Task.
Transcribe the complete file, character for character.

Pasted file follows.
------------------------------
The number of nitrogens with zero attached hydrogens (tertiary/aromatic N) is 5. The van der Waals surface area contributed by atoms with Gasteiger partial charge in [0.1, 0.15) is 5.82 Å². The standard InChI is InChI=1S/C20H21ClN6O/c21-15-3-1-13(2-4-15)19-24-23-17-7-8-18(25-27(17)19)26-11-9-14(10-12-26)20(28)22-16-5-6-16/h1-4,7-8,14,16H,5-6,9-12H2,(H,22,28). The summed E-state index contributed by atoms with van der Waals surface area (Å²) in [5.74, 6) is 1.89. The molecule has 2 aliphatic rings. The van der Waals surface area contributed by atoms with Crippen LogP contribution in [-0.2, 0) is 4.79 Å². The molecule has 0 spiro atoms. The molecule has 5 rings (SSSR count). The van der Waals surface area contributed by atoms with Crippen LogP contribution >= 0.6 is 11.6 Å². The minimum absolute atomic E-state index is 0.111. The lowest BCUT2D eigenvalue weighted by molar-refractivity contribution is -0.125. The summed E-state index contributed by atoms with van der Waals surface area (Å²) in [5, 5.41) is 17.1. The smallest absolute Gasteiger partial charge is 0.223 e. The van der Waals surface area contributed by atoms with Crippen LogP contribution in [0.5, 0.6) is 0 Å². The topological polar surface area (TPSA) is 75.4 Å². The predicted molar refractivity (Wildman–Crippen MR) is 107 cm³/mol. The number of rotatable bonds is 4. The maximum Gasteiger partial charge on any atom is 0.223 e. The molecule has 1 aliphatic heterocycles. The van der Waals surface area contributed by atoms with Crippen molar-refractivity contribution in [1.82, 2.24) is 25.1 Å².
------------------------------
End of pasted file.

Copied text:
The number of nitrogens with zero attached hydrogens (tertiary/aromatic N) is 5. The van der Waals surface area contributed by atoms with Gasteiger partial charge in [0.1, 0.15) is 5.82 Å². The standard InChI is InChI=1S/C20H21ClN6O/c21-15-3-1-13(2-4-15)19-24-23-17-7-8-18(25-27(17)19)26-11-9-14(10-12-26)20(28)22-16-5-6-16/h1-4,7-8,14,16H,5-6,9-12H2,(H,22,28). The summed E-state index contributed by atoms with van der Waals surface area (Å²) in [5.74, 6) is 1.89. The molecule has 2 aliphatic rings. The van der Waals surface area contributed by atoms with Crippen LogP contribution in [-0.2, 0) is 4.79 Å². The molecule has 0 spiro atoms. The molecule has 5 rings (SSSR count). The van der Waals surface area contributed by atoms with Crippen LogP contribution >= 0.6 is 11.6 Å². The minimum absolute atomic E-state index is 0.111. The lowest BCUT2D eigenvalue weighted by molar-refractivity contribution is -0.125. The summed E-state index contributed by atoms with van der Waals surface area (Å²) in [5, 5.41) is 17.1. The smallest absolute Gasteiger partial charge is 0.223 e. The van der Waals surface area contributed by atoms with Crippen LogP contribution in [0.5, 0.6) is 0 Å². The topological polar surface area (TPSA) is 75.4 Å². The predicted molar refractivity (Wildman–Crippen MR) is 107 cm³/mol. The number of rotatable bonds is 4. The maximum Gasteiger partial charge on any atom is 0.223 e. The molecule has 1 aliphatic heterocycles. The van der Waals surface area contributed by atoms with Crippen molar-refractivity contribution in [1.82, 2.24) is 25.1 Å².